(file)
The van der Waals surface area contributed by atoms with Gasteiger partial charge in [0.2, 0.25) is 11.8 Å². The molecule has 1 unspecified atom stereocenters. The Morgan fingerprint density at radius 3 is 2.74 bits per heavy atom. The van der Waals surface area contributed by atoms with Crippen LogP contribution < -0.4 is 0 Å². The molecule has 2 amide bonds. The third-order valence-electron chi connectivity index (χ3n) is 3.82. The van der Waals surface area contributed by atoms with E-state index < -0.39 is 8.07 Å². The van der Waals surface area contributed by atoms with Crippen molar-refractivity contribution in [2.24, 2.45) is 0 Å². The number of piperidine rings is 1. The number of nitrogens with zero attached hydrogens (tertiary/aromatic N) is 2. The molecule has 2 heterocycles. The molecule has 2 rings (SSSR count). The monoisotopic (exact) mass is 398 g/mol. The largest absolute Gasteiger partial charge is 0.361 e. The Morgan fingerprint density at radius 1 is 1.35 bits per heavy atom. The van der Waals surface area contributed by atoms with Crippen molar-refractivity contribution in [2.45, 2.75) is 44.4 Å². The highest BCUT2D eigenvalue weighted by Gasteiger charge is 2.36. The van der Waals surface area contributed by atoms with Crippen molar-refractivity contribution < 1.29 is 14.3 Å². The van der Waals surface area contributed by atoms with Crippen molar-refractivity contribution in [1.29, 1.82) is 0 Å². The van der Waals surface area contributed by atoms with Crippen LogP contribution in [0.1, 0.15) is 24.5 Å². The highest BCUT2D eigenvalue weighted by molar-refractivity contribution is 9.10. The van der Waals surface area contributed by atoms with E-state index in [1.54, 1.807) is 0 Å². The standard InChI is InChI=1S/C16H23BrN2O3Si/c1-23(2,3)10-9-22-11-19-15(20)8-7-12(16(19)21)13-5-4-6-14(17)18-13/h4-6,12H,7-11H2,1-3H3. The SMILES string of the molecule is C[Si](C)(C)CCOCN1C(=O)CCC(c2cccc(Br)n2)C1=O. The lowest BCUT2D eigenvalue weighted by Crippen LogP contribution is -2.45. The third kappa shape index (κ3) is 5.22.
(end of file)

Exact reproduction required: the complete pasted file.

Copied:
The van der Waals surface area contributed by atoms with Gasteiger partial charge in [0.2, 0.25) is 11.8 Å². The molecule has 1 unspecified atom stereocenters. The Morgan fingerprint density at radius 3 is 2.74 bits per heavy atom. The van der Waals surface area contributed by atoms with Crippen LogP contribution < -0.4 is 0 Å². The molecule has 2 amide bonds. The third-order valence-electron chi connectivity index (χ3n) is 3.82. The van der Waals surface area contributed by atoms with E-state index < -0.39 is 8.07 Å². The van der Waals surface area contributed by atoms with Crippen molar-refractivity contribution in [2.24, 2.45) is 0 Å². The number of piperidine rings is 1. The number of nitrogens with zero attached hydrogens (tertiary/aromatic N) is 2. The molecule has 2 heterocycles. The molecule has 2 rings (SSSR count). The monoisotopic (exact) mass is 398 g/mol. The largest absolute Gasteiger partial charge is 0.361 e. The Morgan fingerprint density at radius 1 is 1.35 bits per heavy atom. The van der Waals surface area contributed by atoms with Crippen molar-refractivity contribution in [2.45, 2.75) is 44.4 Å². The highest BCUT2D eigenvalue weighted by Gasteiger charge is 2.36. The van der Waals surface area contributed by atoms with Crippen molar-refractivity contribution < 1.29 is 14.3 Å². The van der Waals surface area contributed by atoms with Crippen molar-refractivity contribution in [1.29, 1.82) is 0 Å². The van der Waals surface area contributed by atoms with Crippen LogP contribution in [0.1, 0.15) is 24.5 Å². The highest BCUT2D eigenvalue weighted by molar-refractivity contribution is 9.10. The van der Waals surface area contributed by atoms with E-state index in [1.54, 1.807) is 0 Å². The standard InChI is InChI=1S/C16H23BrN2O3Si/c1-23(2,3)10-9-22-11-19-15(20)8-7-12(16(19)21)13-5-4-6-14(17)18-13/h4-6,12H,7-11H2,1-3H3. The SMILES string of the molecule is C[Si](C)(C)CCOCN1C(=O)CCC(c2cccc(Br)n2)C1=O. The lowest BCUT2D eigenvalue weighted by Crippen LogP contribution is -2.45. The third kappa shape index (κ3) is 5.22.